The Plaid Slytherin (plaid_slytherin) wrote in bsg_remix,
The Plaid Slytherin

One Way to Love, for deborah_judge

Title: One Way to Love
Author: To Be Revealed
Characters: Kara, Leoben, female OC
Pairings: Kara/Leoben
Rating: PG-13
Summary: Leoben has watched Kara fulfill her Destiny. Now it’s their daughter’s turn.
Original Story: Three Paths to Peace & Four Roads to Earth by deborah_judge

For the first six years of his daughter’s life, Leoben sees her only as a smudge of blankets in her mother’s arms or a flicker of movement among the crowd of children outside Laura Roslin’s schoolhouse. He looks for her out of the corner of his eye when he’s at the place on New Caprica that’s come to be known as Ships’ Landing. He travels often, out among the other communities and the frontier settlements that can’t even be called communities yet. He tells his stories, the words that fill his heart, and when the humans and Cylons of those places open their ears to him, Leoben feels her close by. She may never know, but he is making the world for her.

When he returns to Ships’ Landing, he finds Kara every time, drawn like a magnet, eager for her lips and her touch and her laughter as they lie together in the grove they’ve claimed for their own. Leoben has asked to see Sophia many times over the years, and always Kara looks away into the distance. It is a look he remembers from the first weeks he held her during the war. He can feel her heart struggling to accept, yet again, that however they came by it, their love is love.

He walks into town for bread one morning, after waking alone, and sees the back of Kara’s head in the distance. Her hair is long and still tangled from his hands. Beside her walks a child, her own glossy head level with Kara’s elbow. Then Sophia twists and gazes back at him.

The piercing look she turns on him is a realization of his own vision, but it brings an instant knowledge that thrills and stuns, something he never anticipated: he is also the realization of hers.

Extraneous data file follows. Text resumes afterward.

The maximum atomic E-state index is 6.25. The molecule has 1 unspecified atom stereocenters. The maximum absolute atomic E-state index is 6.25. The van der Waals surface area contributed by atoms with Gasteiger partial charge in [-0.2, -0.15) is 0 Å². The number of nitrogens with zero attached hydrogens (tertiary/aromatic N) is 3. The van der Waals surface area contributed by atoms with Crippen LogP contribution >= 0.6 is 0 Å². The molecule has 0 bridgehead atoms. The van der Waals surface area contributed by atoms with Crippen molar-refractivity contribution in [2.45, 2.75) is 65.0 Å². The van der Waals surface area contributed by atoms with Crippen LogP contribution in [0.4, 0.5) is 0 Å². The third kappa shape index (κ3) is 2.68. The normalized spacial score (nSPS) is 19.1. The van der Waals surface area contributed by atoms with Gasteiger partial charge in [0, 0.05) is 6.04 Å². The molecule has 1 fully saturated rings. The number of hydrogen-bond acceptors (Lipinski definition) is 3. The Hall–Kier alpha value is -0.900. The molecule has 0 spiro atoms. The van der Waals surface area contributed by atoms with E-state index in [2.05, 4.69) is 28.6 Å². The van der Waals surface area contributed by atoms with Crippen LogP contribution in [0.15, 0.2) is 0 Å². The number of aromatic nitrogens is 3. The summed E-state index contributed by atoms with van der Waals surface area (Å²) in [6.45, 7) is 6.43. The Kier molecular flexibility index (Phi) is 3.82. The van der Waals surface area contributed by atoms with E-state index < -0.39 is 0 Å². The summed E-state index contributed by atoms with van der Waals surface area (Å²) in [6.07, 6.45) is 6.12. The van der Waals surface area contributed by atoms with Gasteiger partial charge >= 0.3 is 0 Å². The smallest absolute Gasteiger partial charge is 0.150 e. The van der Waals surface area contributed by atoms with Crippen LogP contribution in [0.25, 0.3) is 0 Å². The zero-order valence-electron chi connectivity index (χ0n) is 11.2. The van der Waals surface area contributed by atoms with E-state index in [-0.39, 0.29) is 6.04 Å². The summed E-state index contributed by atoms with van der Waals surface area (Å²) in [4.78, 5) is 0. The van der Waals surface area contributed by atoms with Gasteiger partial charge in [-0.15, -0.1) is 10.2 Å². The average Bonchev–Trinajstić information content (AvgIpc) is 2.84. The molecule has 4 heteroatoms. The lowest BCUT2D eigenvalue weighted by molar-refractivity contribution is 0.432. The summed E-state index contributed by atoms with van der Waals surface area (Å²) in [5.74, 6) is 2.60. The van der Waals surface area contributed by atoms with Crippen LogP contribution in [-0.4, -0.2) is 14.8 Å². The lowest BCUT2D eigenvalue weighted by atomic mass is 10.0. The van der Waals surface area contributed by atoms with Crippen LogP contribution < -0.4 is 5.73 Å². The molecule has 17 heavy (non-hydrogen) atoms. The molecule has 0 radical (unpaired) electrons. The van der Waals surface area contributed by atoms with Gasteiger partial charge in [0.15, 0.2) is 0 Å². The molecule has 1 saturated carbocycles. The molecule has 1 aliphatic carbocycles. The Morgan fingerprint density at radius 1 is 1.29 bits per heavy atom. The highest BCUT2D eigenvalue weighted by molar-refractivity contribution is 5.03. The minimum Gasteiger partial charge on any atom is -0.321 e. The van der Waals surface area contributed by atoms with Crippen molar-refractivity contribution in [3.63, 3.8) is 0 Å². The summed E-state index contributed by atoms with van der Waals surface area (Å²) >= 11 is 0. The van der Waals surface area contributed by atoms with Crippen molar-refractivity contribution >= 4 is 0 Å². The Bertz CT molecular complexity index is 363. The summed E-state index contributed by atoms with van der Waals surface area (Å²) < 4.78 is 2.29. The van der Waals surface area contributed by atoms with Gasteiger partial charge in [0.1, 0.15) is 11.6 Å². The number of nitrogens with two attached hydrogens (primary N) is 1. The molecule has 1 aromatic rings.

The loneliness of his own youth howls in his ears. You are not alone, he wants to tell her, but her mother is pulling her by the hand, pulling her away.

She glances back again and smiles, and the noise recedes. He was born of war, she of love.


His journeys take him far and wide, across the plains where more and more farms have been planted and into the deserts where he walks many days without seeing another soul. Always his heart tugs him back.

On one return he kneels by the spring that feeds the stream that curves around Ships’ Landing. It is the border now between two rudimentary provinces.

“What are you?” a voice asks.

Leoben looks up and finds a girl standing on the opposite bank. Her hair is pale as straw; her eyes blaze blue. “I am a Cylon,” he answers without shame, though he hears Kara’s lingering anger in her what.

Sophia’s eyes narrow, considering. She’s eight years old, but her expression makes her seem older. “Prove it.”

He blinks, then laughs. She is her mother’s daughter. There are no wires to show her, no silicon, no download chambers or data ports. “I was made,” he says.

“The Gods made all of us.”

He studies her. “Did your mother tell you that?”

“God told me.” She raises her eyes to the clouds. “Once there was a war, a long war between two peoples that were almost the same and completely different. One of them knew that by making love between them, their children and their children’s children would be one people.” The words are older than her lips; he can feel the throb of the vision in his own mind. Her eyes meet his. “But love isn’t made, it’s given. One man and one woman gave each other their love, and it was the next step on the journey of them all.”

Joy suffuses him, bubbles up like the stream passing on its way between them. He doesn’t ask if she knows the darkness that resides beneath her words. Her story is a story about love. “I’m your father,” he says.

The girl nods and smiles shyly. “She told me that, too.” She sings as she walks away, a song that raises goose bumps on his skin. She’s been part of him since long before they were born.